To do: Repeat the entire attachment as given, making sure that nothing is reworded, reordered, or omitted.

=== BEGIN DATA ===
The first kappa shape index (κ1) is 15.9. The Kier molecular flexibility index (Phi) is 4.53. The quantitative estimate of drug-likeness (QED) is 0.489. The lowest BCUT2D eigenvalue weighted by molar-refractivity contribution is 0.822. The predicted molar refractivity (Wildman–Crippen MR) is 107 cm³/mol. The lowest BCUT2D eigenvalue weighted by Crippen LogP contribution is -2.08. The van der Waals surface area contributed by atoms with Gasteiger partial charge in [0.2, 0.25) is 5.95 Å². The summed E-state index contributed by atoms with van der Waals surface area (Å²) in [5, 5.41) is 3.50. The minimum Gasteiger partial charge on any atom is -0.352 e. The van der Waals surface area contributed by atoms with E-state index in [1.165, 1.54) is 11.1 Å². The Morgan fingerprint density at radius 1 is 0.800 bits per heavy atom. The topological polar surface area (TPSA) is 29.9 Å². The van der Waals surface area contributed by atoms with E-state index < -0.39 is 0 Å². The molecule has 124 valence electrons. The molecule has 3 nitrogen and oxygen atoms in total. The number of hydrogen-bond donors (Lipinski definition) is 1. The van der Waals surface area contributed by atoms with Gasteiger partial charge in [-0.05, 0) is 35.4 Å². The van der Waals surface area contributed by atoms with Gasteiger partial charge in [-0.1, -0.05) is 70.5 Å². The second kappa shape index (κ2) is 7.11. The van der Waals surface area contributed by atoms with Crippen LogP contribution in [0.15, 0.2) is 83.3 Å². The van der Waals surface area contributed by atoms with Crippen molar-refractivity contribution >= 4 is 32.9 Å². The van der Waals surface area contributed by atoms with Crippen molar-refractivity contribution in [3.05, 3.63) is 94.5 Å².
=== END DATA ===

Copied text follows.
The first kappa shape index (κ1) is 15.9. The Kier molecular flexibility index (Phi) is 4.53. The quantitative estimate of drug-likeness (QED) is 0.489. The lowest BCUT2D eigenvalue weighted by molar-refractivity contribution is 0.822. The predicted molar refractivity (Wildman–Crippen MR) is 107 cm³/mol. The lowest BCUT2D eigenvalue weighted by Crippen LogP contribution is -2.08. The van der Waals surface area contributed by atoms with Gasteiger partial charge in [0.2, 0.25) is 5.95 Å². The summed E-state index contributed by atoms with van der Waals surface area (Å²) in [5, 5.41) is 3.50. The minimum Gasteiger partial charge on any atom is -0.352 e. The van der Waals surface area contributed by atoms with E-state index in [1.165, 1.54) is 11.1 Å². The Morgan fingerprint density at radius 1 is 0.800 bits per heavy atom. The topological polar surface area (TPSA) is 29.9 Å². The van der Waals surface area contributed by atoms with E-state index < -0.39 is 0 Å². The molecule has 124 valence electrons. The molecule has 3 nitrogen and oxygen atoms in total. The number of hydrogen-bond donors (Lipinski definition) is 1. The van der Waals surface area contributed by atoms with Gasteiger partial charge in [-0.05, 0) is 35.4 Å². The van der Waals surface area contributed by atoms with Gasteiger partial charge in [-0.1, -0.05) is 70.5 Å². The second kappa shape index (κ2) is 7.11. The van der Waals surface area contributed by atoms with Crippen LogP contribution in [0.15, 0.2) is 83.3 Å². The van der Waals surface area contributed by atoms with Crippen molar-refractivity contribution >= 4 is 32.9 Å². The van der Waals surface area contributed by atoms with Crippen molar-refractivity contribution in [3.05, 3.63) is 94.5 Å².